Well-seasoned firewood is what you want to use, as freshly cut firewood will be slow to burn, may smolder and give off less heat than seasoned wood. Additionally, green wood causes a buildup of creosote in the flue, which can lead to fires.
How do you know if the wood has been seasoned? Several characteristics will indicate aged wood. First, ends of the sticks or sides of split wood will be grayed if exposed to the weather on seasoned wood as opposed to white or light colored wood if freshly cut. Second, bark will probably be loose and third, the ends of logs should be splitting or cracking. Another practice to insure seasoned wood is to buy firewood now for use next year.
When stacking wood, one consideration might be to stack tight enough to allow covering with a tarp. Some sources suggest that covering the pile traps the moisture under the cover inhibiting the wood from drying out. However, any moisture that accumulates under the cover exhausts from the ends of the wood rather than the covered areas. A bigger problem would be uncovered wood thatís wet from rain or snow just before you bring it in to burn. And stacking wood longer than one season may increase insect and disease conditions.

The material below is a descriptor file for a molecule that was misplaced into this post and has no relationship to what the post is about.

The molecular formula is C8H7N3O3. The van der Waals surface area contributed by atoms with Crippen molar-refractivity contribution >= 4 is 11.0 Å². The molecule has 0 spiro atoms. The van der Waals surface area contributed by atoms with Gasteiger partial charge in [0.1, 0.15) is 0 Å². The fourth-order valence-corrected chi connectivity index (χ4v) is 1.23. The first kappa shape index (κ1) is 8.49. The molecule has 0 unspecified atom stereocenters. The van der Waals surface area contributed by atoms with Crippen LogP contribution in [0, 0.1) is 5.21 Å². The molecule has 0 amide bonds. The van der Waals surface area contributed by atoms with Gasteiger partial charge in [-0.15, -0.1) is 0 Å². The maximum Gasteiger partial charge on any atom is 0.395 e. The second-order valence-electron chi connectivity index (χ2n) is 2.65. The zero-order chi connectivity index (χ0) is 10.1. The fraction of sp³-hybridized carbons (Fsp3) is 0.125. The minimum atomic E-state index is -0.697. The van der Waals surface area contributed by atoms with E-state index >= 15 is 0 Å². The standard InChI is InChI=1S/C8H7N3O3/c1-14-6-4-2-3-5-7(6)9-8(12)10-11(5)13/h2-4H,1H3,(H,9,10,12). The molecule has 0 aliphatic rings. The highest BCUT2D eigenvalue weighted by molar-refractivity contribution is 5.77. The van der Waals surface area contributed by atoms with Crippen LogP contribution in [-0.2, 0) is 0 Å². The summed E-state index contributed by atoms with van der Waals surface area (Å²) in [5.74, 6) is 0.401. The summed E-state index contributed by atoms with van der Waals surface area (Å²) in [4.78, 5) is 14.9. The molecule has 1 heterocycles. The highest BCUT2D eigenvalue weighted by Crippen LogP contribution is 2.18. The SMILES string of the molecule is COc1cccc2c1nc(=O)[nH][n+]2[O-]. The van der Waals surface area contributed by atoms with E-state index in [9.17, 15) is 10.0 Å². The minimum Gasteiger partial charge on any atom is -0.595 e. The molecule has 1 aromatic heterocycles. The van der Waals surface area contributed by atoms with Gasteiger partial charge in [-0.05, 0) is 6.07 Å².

Insects from wood stored inside the home can pose a problem. People frequently ask about the consequences of bringing borers inside the home with the firewood. Borers themselves wonít reproduce inside the log nor inside the home. However, they can emerge from the wood as adults and become pesky flying objects.
Wood roaches, not the same commonly seen in the home, and wood-boring beetles can be a problem if you store wood inside. Wood-boring beetles leave small "shot holes" in the surface of the wood. You may also see small piles of sawdust produced by the larvae sifting from the holes if the wood is dropped.
Termites may infest wood piles and be a bigger nuisance, especially if the wood is stacked on the ground. Itís not a good idea to stack wood next to the house since the wood in the structure is just as attractive to termites as the wood for the fireplace.
Advice from Ed Browning, natural resource engineering specialist, University of Missouri Extension